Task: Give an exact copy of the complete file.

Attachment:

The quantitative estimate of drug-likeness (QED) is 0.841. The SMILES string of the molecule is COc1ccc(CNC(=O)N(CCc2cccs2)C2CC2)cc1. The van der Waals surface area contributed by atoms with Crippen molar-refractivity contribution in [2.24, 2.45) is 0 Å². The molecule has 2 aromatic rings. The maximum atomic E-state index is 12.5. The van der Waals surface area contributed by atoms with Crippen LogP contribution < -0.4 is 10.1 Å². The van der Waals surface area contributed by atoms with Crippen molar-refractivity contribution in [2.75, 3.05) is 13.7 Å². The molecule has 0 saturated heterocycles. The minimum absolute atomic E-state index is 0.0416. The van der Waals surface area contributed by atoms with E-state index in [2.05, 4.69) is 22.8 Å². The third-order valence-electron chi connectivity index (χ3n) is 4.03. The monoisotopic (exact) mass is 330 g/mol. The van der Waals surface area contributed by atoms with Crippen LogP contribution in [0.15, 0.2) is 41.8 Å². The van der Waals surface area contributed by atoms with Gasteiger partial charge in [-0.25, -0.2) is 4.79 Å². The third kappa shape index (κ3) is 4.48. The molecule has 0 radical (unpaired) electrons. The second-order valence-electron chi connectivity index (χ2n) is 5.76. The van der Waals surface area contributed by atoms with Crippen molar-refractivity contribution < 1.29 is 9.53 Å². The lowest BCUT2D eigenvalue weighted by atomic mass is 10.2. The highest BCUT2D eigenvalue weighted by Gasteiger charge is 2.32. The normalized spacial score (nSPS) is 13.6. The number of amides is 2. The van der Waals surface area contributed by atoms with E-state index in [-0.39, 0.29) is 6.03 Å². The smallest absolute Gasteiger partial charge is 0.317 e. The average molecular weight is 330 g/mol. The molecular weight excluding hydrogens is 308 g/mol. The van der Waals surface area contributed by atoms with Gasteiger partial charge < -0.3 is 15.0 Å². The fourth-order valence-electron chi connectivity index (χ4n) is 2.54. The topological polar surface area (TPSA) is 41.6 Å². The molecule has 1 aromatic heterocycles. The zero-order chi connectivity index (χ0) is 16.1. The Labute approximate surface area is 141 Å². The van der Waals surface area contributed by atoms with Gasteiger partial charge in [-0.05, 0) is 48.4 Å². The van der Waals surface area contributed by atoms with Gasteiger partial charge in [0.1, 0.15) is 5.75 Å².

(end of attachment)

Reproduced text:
The quantitative estimate of drug-likeness (QED) is 0.841. The SMILES string of the molecule is COc1ccc(CNC(=O)N(CCc2cccs2)C2CC2)cc1. The van der Waals surface area contributed by atoms with Crippen molar-refractivity contribution in [2.24, 2.45) is 0 Å². The molecule has 2 aromatic rings. The maximum atomic E-state index is 12.5. The van der Waals surface area contributed by atoms with Crippen LogP contribution < -0.4 is 10.1 Å². The van der Waals surface area contributed by atoms with Crippen molar-refractivity contribution in [2.75, 3.05) is 13.7 Å². The molecule has 0 saturated heterocycles. The minimum absolute atomic E-state index is 0.0416. The van der Waals surface area contributed by atoms with E-state index in [2.05, 4.69) is 22.8 Å². The third-order valence-electron chi connectivity index (χ3n) is 4.03. The monoisotopic (exact) mass is 330 g/mol. The van der Waals surface area contributed by atoms with Crippen LogP contribution in [0.15, 0.2) is 41.8 Å². The van der Waals surface area contributed by atoms with Gasteiger partial charge in [-0.25, -0.2) is 4.79 Å². The third kappa shape index (κ3) is 4.48. The molecule has 0 radical (unpaired) electrons. The second-order valence-electron chi connectivity index (χ2n) is 5.76. The van der Waals surface area contributed by atoms with Crippen molar-refractivity contribution < 1.29 is 9.53 Å². The lowest BCUT2D eigenvalue weighted by atomic mass is 10.2. The highest BCUT2D eigenvalue weighted by Gasteiger charge is 2.32. The normalized spacial score (nSPS) is 13.6. The number of amides is 2. The van der Waals surface area contributed by atoms with E-state index in [-0.39, 0.29) is 6.03 Å². The smallest absolute Gasteiger partial charge is 0.317 e. The average molecular weight is 330 g/mol. The molecular weight excluding hydrogens is 308 g/mol. The van der Waals surface area contributed by atoms with Gasteiger partial charge < -0.3 is 15.0 Å². The fourth-order valence-electron chi connectivity index (χ4n) is 2.54. The topological polar surface area (TPSA) is 41.6 Å². The molecule has 1 aromatic heterocycles. The zero-order chi connectivity index (χ0) is 16.1. The Labute approximate surface area is 141 Å². The van der Waals surface area contributed by atoms with Gasteiger partial charge in [-0.05, 0) is 48.4 Å². The van der Waals surface area contributed by atoms with Gasteiger partial charge in [0.1, 0.15) is 5.75 Å².